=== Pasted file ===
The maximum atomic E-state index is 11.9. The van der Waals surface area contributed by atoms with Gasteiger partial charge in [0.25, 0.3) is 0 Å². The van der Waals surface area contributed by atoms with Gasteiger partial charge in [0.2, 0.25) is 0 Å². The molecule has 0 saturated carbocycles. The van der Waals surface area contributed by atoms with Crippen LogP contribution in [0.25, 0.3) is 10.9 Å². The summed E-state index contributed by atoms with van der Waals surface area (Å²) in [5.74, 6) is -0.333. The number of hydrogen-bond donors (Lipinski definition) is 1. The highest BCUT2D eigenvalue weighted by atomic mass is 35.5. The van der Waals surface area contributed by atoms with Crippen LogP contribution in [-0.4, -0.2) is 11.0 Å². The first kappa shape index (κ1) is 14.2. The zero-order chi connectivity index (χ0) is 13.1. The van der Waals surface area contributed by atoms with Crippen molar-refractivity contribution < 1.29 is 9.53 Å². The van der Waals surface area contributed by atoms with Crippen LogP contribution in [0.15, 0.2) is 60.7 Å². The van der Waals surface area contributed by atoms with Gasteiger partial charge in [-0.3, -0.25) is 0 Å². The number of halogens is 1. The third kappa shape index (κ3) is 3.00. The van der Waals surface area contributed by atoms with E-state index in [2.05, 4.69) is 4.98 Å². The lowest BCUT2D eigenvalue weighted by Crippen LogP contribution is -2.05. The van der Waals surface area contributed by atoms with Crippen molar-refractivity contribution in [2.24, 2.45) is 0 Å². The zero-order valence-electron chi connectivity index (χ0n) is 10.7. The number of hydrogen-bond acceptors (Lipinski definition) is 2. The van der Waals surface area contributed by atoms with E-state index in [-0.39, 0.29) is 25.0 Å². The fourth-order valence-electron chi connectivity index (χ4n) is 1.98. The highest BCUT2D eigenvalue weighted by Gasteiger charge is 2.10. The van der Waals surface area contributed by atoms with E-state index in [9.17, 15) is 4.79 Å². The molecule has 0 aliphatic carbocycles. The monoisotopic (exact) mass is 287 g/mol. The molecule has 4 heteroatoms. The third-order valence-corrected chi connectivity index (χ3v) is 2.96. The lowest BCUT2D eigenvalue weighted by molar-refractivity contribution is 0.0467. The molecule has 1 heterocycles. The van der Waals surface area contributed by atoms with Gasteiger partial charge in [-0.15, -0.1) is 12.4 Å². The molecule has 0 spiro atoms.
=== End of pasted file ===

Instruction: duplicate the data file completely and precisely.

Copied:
The maximum atomic E-state index is 11.9. The van der Waals surface area contributed by atoms with Gasteiger partial charge in [0.25, 0.3) is 0 Å². The van der Waals surface area contributed by atoms with Gasteiger partial charge in [0.2, 0.25) is 0 Å². The molecule has 0 saturated carbocycles. The van der Waals surface area contributed by atoms with Crippen LogP contribution in [0.25, 0.3) is 10.9 Å². The summed E-state index contributed by atoms with van der Waals surface area (Å²) in [5.74, 6) is -0.333. The number of hydrogen-bond donors (Lipinski definition) is 1. The highest BCUT2D eigenvalue weighted by atomic mass is 35.5. The van der Waals surface area contributed by atoms with Crippen LogP contribution in [-0.4, -0.2) is 11.0 Å². The first kappa shape index (κ1) is 14.2. The zero-order chi connectivity index (χ0) is 13.1. The van der Waals surface area contributed by atoms with Crippen molar-refractivity contribution < 1.29 is 9.53 Å². The van der Waals surface area contributed by atoms with Crippen LogP contribution in [0.15, 0.2) is 60.7 Å². The van der Waals surface area contributed by atoms with Gasteiger partial charge in [-0.3, -0.25) is 0 Å². The number of halogens is 1. The third kappa shape index (κ3) is 3.00. The van der Waals surface area contributed by atoms with E-state index in [2.05, 4.69) is 4.98 Å². The lowest BCUT2D eigenvalue weighted by Crippen LogP contribution is -2.05. The van der Waals surface area contributed by atoms with Crippen molar-refractivity contribution in [2.24, 2.45) is 0 Å². The zero-order valence-electron chi connectivity index (χ0n) is 10.7. The number of hydrogen-bond acceptors (Lipinski definition) is 2. The van der Waals surface area contributed by atoms with E-state index in [-0.39, 0.29) is 25.0 Å². The fourth-order valence-electron chi connectivity index (χ4n) is 1.98. The highest BCUT2D eigenvalue weighted by Gasteiger charge is 2.10. The van der Waals surface area contributed by atoms with E-state index in [9.17, 15) is 4.79 Å². The molecule has 0 aliphatic carbocycles. The monoisotopic (exact) mass is 287 g/mol. The molecule has 4 heteroatoms. The third-order valence-corrected chi connectivity index (χ3v) is 2.96. The lowest BCUT2D eigenvalue weighted by molar-refractivity contribution is 0.0467. The molecule has 1 heterocycles. The van der Waals surface area contributed by atoms with Gasteiger partial charge in [-0.15, -0.1) is 12.4 Å². The molecule has 0 spiro atoms.